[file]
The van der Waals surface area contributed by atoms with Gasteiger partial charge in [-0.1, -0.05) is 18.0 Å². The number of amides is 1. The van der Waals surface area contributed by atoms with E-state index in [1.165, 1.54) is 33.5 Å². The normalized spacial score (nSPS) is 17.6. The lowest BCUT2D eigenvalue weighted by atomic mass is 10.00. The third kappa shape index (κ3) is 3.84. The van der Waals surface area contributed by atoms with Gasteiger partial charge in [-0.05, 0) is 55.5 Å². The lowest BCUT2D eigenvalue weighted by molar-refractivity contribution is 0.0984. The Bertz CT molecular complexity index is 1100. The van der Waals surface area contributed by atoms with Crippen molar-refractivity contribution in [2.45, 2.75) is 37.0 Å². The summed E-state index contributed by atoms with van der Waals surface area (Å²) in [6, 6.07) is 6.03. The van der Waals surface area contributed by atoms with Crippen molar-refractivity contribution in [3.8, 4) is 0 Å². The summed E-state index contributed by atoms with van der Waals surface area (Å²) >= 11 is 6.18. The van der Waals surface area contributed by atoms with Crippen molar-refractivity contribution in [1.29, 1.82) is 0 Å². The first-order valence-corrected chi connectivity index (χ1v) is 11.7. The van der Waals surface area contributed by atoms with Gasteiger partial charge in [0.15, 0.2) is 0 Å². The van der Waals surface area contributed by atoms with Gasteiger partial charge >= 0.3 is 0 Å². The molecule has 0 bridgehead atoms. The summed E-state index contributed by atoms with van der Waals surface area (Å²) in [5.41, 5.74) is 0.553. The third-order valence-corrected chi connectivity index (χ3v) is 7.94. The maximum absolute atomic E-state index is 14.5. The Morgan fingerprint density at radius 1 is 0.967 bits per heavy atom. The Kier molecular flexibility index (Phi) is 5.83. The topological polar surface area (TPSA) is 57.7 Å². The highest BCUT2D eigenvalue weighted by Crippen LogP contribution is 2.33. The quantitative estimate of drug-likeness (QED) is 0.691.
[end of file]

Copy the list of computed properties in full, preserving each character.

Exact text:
The van der Waals surface area contributed by atoms with Gasteiger partial charge in [-0.1, -0.05) is 18.0 Å². The number of amides is 1. The van der Waals surface area contributed by atoms with E-state index in [1.165, 1.54) is 33.5 Å². The normalized spacial score (nSPS) is 17.6. The lowest BCUT2D eigenvalue weighted by atomic mass is 10.00. The third kappa shape index (κ3) is 3.84. The van der Waals surface area contributed by atoms with Gasteiger partial charge in [-0.05, 0) is 55.5 Å². The lowest BCUT2D eigenvalue weighted by molar-refractivity contribution is 0.0984. The Bertz CT molecular complexity index is 1100. The van der Waals surface area contributed by atoms with Crippen molar-refractivity contribution in [2.45, 2.75) is 37.0 Å². The summed E-state index contributed by atoms with van der Waals surface area (Å²) in [6, 6.07) is 6.03. The van der Waals surface area contributed by atoms with Crippen molar-refractivity contribution in [3.8, 4) is 0 Å². The summed E-state index contributed by atoms with van der Waals surface area (Å²) >= 11 is 6.18. The van der Waals surface area contributed by atoms with Crippen molar-refractivity contribution in [1.29, 1.82) is 0 Å². The first-order valence-corrected chi connectivity index (χ1v) is 11.7. The van der Waals surface area contributed by atoms with Gasteiger partial charge in [0.15, 0.2) is 0 Å². The van der Waals surface area contributed by atoms with Gasteiger partial charge >= 0.3 is 0 Å². The molecule has 0 bridgehead atoms. The summed E-state index contributed by atoms with van der Waals surface area (Å²) in [5.41, 5.74) is 0.553. The third-order valence-corrected chi connectivity index (χ3v) is 7.94. The maximum absolute atomic E-state index is 14.5. The Morgan fingerprint density at radius 1 is 0.967 bits per heavy atom. The Kier molecular flexibility index (Phi) is 5.83. The topological polar surface area (TPSA) is 57.7 Å². The highest BCUT2D eigenvalue weighted by Crippen LogP contribution is 2.33. The quantitative estimate of drug-likeness (QED) is 0.691.